What I measure, I can manage. And if I also define and determine the standards, I control it all. If I am the Standard, then I have become god of the system. Willie James Jennings describes White Male Supremacy as “a way of being in the world that aspires to exhibit possession, mastery, and control of knowledge first, and of one’s self second, and if possible of one’s world.” (After Whiteness: Theological Education between the Times, Kindle Edition, Location 495).

Back to the simile of the ruler for a bit. Each system of measurement has its own story, its own utility, its own context and heritage. Wouldn’t it be grand if we could choose the best canon for the situation at hand? But that would require having multiple tools in our cultural toolbox, valuing each way of working for its own sake, and knowing how to use each of the tools appropriately.

White Male Supremacy is the cultural hammer that treats all other persons like nails – pounding them until they fit the system. Carpenters know you need the right tool for the right job. Willie James Jennings describes how this system enforces “hegemony” and “homogeneity.” He writes, ““Hegemony” and “homogeneity” are words that mean control and sameness, a control that aims for sameness and a sameness that imagines control. (After Whiteness: Theological Education between the Times, Kindle Edition, Location 156).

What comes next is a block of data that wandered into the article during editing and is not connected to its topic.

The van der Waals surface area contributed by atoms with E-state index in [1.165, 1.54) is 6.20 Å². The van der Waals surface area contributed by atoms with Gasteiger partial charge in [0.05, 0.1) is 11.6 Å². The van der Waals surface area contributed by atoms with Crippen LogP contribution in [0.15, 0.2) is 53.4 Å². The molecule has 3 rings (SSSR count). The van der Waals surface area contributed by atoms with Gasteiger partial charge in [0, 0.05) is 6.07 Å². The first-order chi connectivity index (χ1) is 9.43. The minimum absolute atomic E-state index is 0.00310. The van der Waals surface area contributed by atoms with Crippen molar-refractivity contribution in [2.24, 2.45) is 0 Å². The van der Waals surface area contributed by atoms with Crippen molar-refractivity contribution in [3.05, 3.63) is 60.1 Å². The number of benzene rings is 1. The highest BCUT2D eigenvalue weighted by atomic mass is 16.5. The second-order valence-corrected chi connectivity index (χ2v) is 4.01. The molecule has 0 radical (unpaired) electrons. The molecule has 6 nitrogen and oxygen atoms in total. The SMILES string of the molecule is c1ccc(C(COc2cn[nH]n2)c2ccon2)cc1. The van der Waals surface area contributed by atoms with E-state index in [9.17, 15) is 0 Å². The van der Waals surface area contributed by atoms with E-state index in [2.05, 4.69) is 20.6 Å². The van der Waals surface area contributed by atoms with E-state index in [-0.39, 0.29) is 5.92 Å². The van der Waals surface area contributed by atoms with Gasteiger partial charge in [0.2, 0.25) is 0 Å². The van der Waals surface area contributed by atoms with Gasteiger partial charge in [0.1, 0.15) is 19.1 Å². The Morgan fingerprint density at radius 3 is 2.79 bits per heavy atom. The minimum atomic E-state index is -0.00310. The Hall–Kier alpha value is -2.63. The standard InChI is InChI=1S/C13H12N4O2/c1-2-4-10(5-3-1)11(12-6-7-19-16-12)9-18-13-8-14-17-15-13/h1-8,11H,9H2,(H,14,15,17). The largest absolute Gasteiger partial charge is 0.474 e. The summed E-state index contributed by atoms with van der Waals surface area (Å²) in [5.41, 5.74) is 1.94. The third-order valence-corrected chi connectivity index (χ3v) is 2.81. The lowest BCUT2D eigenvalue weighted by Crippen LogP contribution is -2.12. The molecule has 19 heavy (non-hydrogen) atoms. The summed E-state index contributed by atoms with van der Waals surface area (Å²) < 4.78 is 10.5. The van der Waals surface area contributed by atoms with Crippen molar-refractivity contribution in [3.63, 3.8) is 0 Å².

Doing things the White Male way might (for the sake of argument) be the right tool in a particular situation. But wouldn’t it be better to have a toolbox full of options for how to live our lives? Yet, there are White Male supremacy dangers even in this extended simile. The system of White Male supremacy can’t be made safe for the “users” or especially for the measured. Hegemony and homogeneity are not bugs in that system. They are unavoidable features.

What are some of these dangers? First, I can’t just pick the “tool” of another way of seeing and being, learn it and put it to work. That’s further colonialization, appropriation, and exploitation. That makes things worse. Second, doing things on my own is one of the limitations of the White Male Supremacy system. I don’t have to do life alone. I don’t have to be in charge of life. I don’t have to know everything. I need to step back and let others lead the way in their own ways.

It becomes clear to me that all this requires a change in the story of White Male Supremacy. In fact, it requires rejecting that story of being human altogether. The “supremacy” part must be removed, repented, and repaired. Seeing the White Male tool set as one option among many requires a revolution in seeing. It requires the “new eyes” that Proust mentions in his often-used quote. It requires relinquishing the ruler…and ruling.